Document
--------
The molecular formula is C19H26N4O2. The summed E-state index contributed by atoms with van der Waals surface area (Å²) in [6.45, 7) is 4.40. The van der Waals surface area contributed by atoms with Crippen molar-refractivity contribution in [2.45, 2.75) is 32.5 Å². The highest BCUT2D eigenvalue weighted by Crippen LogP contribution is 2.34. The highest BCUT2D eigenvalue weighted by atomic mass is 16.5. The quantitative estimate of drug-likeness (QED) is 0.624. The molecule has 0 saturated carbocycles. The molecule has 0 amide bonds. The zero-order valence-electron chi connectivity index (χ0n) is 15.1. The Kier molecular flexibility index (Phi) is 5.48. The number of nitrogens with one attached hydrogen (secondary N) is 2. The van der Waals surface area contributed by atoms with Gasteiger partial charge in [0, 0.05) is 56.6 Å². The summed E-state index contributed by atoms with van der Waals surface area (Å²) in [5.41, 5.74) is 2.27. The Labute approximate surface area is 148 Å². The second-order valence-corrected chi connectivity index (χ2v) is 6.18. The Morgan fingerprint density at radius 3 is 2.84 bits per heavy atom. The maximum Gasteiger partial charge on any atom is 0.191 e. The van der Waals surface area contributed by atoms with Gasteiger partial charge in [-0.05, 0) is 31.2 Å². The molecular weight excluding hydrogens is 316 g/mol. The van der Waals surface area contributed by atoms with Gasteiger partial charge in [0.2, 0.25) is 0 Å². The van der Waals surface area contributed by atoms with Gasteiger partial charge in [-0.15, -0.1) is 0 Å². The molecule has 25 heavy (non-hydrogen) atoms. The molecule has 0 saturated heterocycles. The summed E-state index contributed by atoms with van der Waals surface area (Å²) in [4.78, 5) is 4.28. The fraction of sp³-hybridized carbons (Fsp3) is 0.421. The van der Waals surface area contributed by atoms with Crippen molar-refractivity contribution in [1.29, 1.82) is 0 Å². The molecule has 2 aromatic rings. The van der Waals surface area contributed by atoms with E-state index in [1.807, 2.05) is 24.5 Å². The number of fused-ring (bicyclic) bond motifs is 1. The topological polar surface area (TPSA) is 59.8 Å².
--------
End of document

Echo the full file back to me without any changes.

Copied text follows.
The molecular formula is C19H26N4O2. The summed E-state index contributed by atoms with van der Waals surface area (Å²) in [6.45, 7) is 4.40. The van der Waals surface area contributed by atoms with Crippen molar-refractivity contribution in [2.45, 2.75) is 32.5 Å². The highest BCUT2D eigenvalue weighted by Crippen LogP contribution is 2.34. The highest BCUT2D eigenvalue weighted by atomic mass is 16.5. The quantitative estimate of drug-likeness (QED) is 0.624. The molecule has 0 saturated carbocycles. The molecule has 0 amide bonds. The zero-order valence-electron chi connectivity index (χ0n) is 15.1. The Kier molecular flexibility index (Phi) is 5.48. The number of nitrogens with one attached hydrogen (secondary N) is 2. The van der Waals surface area contributed by atoms with Gasteiger partial charge in [0, 0.05) is 56.6 Å². The summed E-state index contributed by atoms with van der Waals surface area (Å²) in [5.41, 5.74) is 2.27. The Labute approximate surface area is 148 Å². The second-order valence-corrected chi connectivity index (χ2v) is 6.18. The Morgan fingerprint density at radius 3 is 2.84 bits per heavy atom. The maximum Gasteiger partial charge on any atom is 0.191 e. The van der Waals surface area contributed by atoms with Gasteiger partial charge in [-0.05, 0) is 31.2 Å². The molecular weight excluding hydrogens is 316 g/mol. The van der Waals surface area contributed by atoms with Gasteiger partial charge in [0.2, 0.25) is 0 Å². The van der Waals surface area contributed by atoms with Gasteiger partial charge in [-0.15, -0.1) is 0 Å². The molecule has 25 heavy (non-hydrogen) atoms. The molecule has 0 saturated heterocycles. The summed E-state index contributed by atoms with van der Waals surface area (Å²) in [4.78, 5) is 4.28. The fraction of sp³-hybridized carbons (Fsp3) is 0.421. The van der Waals surface area contributed by atoms with Crippen molar-refractivity contribution in [1.29, 1.82) is 0 Å². The molecule has 2 aromatic rings. The van der Waals surface area contributed by atoms with E-state index in [1.807, 2.05) is 24.5 Å². The number of fused-ring (bicyclic) bond motifs is 1. The topological polar surface area (TPSA) is 59.8 Å².